In Houda v New South Wales (2012) NSWSC 1040, the court found that an extension of time to file defamation proceedings should be allowed on the basis that it was reasonable for the plaintiff to delay issuing the proceeding until the outcome of the criminal proceedings.

Contact Gibbs Wright Litigation Lawyers

If you consider that you have been defamed or you find yourself in a position where someone has alleged that you have defamed them, contact Gibbs Wright today.

Gibbs Wright Litigation Lawyers are experienced in acting in defamation cases. They also have an in-depth understanding of alternative dispute resolution requirements contained under the uniform defamation laws and how to progress your matter through the court system if the matter cannot be resolved.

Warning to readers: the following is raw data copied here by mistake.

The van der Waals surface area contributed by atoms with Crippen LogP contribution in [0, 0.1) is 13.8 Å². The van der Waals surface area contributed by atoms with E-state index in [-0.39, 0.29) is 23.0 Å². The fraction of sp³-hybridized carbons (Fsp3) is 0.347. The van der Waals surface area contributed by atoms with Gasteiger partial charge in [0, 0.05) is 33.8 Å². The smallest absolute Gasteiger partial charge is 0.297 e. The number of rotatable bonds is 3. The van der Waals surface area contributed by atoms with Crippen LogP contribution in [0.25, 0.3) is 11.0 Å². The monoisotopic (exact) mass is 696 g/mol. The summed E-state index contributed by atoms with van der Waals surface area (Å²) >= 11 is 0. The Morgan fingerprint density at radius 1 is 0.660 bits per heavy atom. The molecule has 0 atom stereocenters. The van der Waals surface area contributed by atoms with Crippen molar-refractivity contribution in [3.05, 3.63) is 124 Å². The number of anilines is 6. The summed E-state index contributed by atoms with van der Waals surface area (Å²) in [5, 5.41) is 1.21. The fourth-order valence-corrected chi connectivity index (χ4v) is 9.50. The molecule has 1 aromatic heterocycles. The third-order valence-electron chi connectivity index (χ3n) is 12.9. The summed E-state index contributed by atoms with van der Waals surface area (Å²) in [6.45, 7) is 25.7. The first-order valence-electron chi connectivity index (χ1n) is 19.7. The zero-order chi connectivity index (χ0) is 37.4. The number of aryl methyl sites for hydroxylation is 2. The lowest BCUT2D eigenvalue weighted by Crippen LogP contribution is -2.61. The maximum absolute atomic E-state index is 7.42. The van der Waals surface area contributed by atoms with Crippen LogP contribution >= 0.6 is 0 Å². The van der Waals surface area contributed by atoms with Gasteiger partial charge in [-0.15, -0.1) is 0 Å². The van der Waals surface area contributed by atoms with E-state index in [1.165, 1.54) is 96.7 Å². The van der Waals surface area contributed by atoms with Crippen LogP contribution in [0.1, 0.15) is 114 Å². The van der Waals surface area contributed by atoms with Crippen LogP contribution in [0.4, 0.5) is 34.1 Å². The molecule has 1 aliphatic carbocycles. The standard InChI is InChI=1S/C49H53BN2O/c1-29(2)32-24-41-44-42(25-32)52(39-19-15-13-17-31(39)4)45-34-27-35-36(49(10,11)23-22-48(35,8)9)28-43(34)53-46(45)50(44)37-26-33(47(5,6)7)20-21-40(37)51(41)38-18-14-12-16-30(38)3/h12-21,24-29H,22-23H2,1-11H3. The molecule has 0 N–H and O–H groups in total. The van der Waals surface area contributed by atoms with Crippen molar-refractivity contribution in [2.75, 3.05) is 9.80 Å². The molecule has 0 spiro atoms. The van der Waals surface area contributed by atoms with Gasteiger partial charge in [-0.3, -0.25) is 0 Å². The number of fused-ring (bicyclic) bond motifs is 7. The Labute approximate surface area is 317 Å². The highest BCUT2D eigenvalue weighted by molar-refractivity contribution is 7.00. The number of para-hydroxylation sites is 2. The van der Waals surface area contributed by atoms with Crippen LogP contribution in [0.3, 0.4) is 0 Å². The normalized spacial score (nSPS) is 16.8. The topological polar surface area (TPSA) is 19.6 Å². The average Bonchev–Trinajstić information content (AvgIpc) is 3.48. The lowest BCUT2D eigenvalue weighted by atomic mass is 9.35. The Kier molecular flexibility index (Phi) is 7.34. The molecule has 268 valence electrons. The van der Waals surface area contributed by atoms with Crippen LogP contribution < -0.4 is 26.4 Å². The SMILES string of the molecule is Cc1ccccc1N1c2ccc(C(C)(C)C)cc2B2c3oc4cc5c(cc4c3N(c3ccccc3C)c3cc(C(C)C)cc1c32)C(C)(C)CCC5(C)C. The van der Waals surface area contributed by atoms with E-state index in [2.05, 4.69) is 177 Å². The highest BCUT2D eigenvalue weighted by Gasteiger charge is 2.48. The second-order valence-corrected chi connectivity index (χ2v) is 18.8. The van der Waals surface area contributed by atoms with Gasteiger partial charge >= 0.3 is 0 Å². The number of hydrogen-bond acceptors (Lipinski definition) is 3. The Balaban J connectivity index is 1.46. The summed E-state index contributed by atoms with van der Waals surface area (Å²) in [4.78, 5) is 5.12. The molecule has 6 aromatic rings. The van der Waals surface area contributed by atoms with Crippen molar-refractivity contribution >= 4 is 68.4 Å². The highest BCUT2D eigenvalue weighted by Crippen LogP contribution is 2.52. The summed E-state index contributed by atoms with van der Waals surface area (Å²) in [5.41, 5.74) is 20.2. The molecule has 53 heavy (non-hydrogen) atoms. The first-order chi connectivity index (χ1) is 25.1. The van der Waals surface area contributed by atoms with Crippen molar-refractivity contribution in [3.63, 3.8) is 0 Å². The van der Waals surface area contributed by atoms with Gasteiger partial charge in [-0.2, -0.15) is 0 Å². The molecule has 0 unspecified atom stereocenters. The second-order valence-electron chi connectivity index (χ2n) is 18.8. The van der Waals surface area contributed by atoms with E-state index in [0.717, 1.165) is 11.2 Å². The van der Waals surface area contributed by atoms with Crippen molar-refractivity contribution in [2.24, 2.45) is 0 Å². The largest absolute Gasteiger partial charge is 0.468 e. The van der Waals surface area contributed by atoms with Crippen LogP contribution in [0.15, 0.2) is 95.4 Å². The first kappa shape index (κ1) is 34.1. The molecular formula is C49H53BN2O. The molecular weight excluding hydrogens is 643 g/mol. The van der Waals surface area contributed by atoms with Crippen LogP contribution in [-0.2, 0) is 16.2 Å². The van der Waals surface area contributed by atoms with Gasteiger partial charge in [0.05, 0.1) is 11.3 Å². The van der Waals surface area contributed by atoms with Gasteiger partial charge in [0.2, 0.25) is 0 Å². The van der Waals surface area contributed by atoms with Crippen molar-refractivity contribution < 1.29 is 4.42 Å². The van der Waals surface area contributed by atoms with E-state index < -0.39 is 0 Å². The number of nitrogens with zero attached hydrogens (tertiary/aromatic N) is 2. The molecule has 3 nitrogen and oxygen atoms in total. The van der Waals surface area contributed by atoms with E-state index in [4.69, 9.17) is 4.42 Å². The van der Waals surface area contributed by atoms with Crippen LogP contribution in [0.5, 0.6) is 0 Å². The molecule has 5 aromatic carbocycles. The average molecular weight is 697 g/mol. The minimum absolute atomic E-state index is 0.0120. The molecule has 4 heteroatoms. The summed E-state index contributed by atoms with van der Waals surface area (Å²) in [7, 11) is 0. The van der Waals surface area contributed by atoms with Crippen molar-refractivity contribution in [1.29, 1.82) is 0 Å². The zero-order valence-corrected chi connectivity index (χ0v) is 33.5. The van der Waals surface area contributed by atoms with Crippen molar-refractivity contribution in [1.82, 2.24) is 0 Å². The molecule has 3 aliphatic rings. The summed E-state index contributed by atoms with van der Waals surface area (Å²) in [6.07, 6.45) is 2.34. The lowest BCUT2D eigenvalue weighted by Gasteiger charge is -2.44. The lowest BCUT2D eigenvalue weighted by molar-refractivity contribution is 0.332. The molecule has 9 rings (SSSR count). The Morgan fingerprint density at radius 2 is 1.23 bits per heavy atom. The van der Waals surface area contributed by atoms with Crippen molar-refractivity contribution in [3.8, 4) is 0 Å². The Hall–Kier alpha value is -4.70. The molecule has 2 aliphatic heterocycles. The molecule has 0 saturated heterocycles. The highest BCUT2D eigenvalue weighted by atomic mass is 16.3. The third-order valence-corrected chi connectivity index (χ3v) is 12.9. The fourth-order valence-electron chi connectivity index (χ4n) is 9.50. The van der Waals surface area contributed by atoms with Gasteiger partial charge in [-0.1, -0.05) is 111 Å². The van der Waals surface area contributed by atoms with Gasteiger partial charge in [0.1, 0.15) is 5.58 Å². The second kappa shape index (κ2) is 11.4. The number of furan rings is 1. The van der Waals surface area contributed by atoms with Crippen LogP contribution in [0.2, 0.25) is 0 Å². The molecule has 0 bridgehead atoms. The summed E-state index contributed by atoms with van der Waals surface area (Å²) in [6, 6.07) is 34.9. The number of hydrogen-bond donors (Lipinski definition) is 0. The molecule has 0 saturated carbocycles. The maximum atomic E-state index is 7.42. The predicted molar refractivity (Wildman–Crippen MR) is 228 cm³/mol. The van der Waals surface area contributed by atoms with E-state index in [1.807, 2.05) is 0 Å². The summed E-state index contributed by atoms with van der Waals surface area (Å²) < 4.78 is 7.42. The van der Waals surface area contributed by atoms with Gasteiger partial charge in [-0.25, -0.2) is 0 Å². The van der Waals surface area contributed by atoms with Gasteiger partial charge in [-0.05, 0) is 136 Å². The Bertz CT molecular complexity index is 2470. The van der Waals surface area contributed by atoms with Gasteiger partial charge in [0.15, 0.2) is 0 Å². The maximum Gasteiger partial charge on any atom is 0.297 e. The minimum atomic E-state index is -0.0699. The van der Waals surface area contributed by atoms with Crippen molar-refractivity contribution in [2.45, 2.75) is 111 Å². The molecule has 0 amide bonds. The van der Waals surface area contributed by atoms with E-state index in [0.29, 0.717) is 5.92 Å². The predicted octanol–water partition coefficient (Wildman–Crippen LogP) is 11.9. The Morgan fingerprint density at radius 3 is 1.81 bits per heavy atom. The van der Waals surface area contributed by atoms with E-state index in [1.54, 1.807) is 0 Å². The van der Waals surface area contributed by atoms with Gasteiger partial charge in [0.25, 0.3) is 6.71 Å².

1. Sim v Stretch [1936] 2 All ER 1237. ↩︎
  2. Parmiter v Coupland (1840) 6M & W 105. ↩︎
  3. Youssoupoff v Metro-Goldwyn-Mayer Pictures Ltd (1934) 50 TLR 581. ↩︎
  4. Lamb v Cologno (1987) 164 CLR 1 al 8. ↩︎
  5. Andrews v John Fairfax & Sons Ltd (1980). ↩︎
  6. Australian Medical Association (WA) Inc v McEvoy (No 2) [2012]WASC 416. ↩︎
  7. The Korean Times Pty Ltd v Un Dok Pak [2011] NSWCA 365. ↩︎
  8. Stevens v Boyle [2012] SASC 232. ↩︎
  9. Belbin v Lower Murray Urban and Rural Water Corp [2012] VSC 535. ↩︎
  10. 2 NSWLR 474. ↩︎
  11. 120 ALR693 at 706. ↩︎